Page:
My long post continued.
A lower price could be negotiated with the government for a long term contract and of course production could be ramped up to and above RM suggestion of I think 100,000 plus per month. I expect us to be able to sell multi-nationally quite readily once authorisation is approved.
Sorry for my ramblings but I am interested in what everybody else thinks on this topic. If we can bring down the price to a few hundred pounds then there is scope for tens of thousands of sales to the general public. Me for one.
Good luck all
I know you have suffered a lot of adverse comment on this board because people think, wrongly in my view that you are de-ramping. However you have gone to the trouble of crunching some numbers and answering questions so thank you.
I am interested in pricing potential and accept that there is the opportunity of differential pricing across different markets. As you imply, the cheaper we can produce, the more competitive we can be in the market. However as in most industries the price of raw materials is only a small fraction of the cost of finished goods and for instance the production of the vials with such a small amount of interferon is going to be a much larger proportion of the cost than for I/V treatments . It is now clear that there are a number of drugs that will be competing. Ours may be the best in its niche but that doesn't mean that we should seek to maximise sale price over the short term. Maximising sale price is not the same as maximising profits of course. Cost efficient production and future proofing will be key.
I consider it likely that one of the reasons SNG001 is not on the Recovery trial is that Horby or whoever was responsible on the UK gov. side thought that the expected treatment price would not be attractive. The posts have shifted since then particularly in America where as we know the US gov. have contracted to buy several expensive mAb treatments at between $1,000 (AZN) and $2000 (Regeneron) a pop.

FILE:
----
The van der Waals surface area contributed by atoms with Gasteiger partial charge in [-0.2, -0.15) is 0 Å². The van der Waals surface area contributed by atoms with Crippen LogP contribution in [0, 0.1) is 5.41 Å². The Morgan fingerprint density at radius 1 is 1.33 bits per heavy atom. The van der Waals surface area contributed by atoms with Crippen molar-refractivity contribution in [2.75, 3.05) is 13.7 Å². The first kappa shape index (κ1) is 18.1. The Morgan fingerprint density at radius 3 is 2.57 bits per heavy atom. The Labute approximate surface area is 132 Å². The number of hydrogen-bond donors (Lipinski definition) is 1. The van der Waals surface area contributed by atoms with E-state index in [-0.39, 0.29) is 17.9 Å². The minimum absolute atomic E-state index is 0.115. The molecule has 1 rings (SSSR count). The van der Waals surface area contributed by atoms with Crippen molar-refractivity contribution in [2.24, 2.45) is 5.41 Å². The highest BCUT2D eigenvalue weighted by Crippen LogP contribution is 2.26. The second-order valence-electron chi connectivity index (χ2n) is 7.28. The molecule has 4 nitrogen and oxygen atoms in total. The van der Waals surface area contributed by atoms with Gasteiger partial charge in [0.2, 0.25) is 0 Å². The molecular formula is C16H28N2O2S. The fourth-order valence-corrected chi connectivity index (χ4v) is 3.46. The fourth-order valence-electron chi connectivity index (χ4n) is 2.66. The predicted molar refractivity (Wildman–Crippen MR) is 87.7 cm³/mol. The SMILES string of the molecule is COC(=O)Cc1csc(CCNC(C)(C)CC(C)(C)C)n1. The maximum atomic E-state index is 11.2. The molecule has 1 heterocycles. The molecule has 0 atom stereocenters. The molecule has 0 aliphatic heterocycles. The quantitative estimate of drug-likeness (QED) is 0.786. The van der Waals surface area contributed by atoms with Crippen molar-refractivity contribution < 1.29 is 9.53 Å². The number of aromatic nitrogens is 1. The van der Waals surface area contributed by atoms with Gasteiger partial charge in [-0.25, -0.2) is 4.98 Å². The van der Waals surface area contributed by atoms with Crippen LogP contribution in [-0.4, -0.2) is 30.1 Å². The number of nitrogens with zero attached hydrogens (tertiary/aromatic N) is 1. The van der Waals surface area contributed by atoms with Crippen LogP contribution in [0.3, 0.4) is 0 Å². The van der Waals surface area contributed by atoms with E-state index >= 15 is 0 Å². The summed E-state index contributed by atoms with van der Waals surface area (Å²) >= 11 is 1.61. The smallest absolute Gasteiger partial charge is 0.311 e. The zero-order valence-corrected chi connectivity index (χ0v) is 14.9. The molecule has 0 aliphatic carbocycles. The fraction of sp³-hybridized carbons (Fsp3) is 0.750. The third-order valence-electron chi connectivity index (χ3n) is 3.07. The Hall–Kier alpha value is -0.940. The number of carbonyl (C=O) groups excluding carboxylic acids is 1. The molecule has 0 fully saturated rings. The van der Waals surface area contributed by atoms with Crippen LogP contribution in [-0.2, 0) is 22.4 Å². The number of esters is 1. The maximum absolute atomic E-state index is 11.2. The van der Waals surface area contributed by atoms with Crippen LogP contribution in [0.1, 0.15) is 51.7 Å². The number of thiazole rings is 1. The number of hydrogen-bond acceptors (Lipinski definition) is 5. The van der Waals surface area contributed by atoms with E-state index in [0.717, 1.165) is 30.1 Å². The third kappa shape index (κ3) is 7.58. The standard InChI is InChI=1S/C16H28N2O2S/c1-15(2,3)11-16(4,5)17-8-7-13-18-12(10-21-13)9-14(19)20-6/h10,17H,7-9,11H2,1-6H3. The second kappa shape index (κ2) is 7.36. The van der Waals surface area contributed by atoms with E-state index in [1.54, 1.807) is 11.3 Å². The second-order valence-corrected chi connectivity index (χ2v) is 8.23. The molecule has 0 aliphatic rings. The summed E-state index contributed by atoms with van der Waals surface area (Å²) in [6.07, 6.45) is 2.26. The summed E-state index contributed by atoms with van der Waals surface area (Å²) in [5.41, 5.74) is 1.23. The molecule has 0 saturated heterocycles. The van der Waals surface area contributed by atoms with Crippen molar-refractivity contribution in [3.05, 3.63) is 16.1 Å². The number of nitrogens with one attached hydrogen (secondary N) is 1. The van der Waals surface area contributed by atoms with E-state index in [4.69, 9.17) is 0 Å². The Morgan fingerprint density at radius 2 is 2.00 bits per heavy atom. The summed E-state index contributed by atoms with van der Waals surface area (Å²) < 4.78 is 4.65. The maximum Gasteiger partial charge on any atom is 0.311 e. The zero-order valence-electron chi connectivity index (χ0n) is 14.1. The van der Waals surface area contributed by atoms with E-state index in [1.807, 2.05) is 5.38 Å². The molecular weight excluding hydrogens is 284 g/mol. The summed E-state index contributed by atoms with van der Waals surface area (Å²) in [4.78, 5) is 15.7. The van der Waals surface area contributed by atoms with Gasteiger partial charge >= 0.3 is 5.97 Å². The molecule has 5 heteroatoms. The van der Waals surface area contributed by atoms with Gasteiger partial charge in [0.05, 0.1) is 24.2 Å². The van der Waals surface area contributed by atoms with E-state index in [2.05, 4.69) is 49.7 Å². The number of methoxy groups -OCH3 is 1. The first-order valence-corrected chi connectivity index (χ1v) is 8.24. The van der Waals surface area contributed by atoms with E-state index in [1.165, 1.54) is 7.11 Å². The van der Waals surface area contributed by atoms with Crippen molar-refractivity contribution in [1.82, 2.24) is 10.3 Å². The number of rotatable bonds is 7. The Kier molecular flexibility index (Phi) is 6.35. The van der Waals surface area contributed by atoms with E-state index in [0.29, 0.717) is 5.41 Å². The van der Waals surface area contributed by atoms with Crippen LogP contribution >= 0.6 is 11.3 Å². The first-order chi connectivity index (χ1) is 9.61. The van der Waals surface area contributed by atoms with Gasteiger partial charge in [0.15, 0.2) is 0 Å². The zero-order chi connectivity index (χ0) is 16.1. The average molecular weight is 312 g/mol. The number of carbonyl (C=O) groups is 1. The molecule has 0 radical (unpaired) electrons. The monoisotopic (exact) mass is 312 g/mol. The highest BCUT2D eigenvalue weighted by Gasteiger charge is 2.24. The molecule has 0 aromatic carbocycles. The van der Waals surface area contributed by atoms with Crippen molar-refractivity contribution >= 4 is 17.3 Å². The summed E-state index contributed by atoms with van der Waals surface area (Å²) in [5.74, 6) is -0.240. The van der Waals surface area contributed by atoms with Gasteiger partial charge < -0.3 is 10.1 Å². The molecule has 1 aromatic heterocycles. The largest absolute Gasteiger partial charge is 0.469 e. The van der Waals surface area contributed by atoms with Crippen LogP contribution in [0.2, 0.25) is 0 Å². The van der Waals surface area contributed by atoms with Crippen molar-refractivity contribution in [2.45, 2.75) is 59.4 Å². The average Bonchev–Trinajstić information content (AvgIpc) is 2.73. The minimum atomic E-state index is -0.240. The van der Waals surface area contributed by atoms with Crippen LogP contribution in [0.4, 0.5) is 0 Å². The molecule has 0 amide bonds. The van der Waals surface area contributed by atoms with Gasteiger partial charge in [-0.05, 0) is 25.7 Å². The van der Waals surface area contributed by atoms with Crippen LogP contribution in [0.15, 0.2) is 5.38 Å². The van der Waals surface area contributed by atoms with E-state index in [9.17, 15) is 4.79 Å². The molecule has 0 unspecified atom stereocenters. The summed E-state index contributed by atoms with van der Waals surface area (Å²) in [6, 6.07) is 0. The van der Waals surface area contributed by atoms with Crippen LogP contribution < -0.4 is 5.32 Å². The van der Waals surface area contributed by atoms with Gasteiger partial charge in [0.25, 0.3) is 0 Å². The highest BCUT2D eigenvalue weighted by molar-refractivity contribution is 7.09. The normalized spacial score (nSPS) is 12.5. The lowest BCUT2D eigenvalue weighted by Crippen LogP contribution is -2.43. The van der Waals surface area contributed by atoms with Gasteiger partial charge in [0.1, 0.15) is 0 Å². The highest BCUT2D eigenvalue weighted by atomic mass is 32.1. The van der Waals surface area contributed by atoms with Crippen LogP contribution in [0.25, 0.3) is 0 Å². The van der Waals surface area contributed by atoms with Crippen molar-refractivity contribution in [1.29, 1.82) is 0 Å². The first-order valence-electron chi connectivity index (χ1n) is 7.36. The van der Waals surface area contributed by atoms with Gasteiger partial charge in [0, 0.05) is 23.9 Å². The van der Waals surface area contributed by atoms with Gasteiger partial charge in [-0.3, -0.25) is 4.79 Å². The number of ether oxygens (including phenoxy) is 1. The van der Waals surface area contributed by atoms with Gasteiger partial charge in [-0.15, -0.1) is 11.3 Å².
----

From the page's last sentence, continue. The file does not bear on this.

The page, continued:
I have been thinking about this pricing today mostly because of the fall-out that has occurred between Novacyte and the DHSC notified on Friday last week. It appears it is to do with pricing although I may be wrong. The GP shown by NCYT in their latest accounts was something like 85% and I think this was for product supply, machines and tests. Now I am not certain what the proportion of the total cost of a PCR test is the kit since the lab cost will be significant. Also, using GP as an indicator is not very reliable since the recoup of R&D and trial costs need to amortised through the production numbers and lifetime of the product sales . In any event, the relationship between NCYT and government has soured. The media picked up on possibly Matt Han****'s comments and the main take was that certain private companies are seeking to make excessive profits out of government contracts. This is obviously not a good look resulting in a one day 40% SP hit for NCYT..
I suggested back in early March that perhaps we could produce treatments including vials etc for £10 per dose or £140 plus say £10 for the nebuliser. Is this feasible based on say 50,000 per month? If head office and research costs were say £50 per treatment then costs would be £20m per month. If this was the case then we could sell at say £400 per treatment and still make a reasonable profit of £20m per month. This would be a GP of 62.5%.
Thanks chaps for your responses to my post.
Doc, I am sorry but I missed the post about the email from the company confirming they had seen the initial results. Nevertheless I believe the protocol allows for a few people close to the trial within the company to see these early but still mainting the blinding as far as patients and doctors are concerned. Therefore it is quite possible that Ghia is correct and it is thought that an RNS release prior to the the last 90 day follow up could allow bias. Therefore it is still feasible that the early data may be released by RNS after that 90 day period has elapsed.
Meelie, I am sure you are correct that the BoD are not interested in the view of short term investors or traders and have consistently shown to date that they are only prepared to do things in a proper and considered manner with regard to the long term benefit of the company.
I also take on board the point that RNS's such as the one we are expecting are important and do take time to prepare. I recall there was a second RNS rushed out directly after the 20 July one for clarification. Therefore although it is possible that we will get 2 RNSs with the 60/90 day results separate and subsequent it is also possible that all will be rolled into one. In the latter case I think I am still sticking by my earlier view that we may not hear anything until 2 weeks either side of 24 May.
I think I missed my chance this morning to top up in my new ISA but see my limit trade at 145p was actioned this morning and already in profit.
A nice little move up at the moment. Strong RSI. What's happened?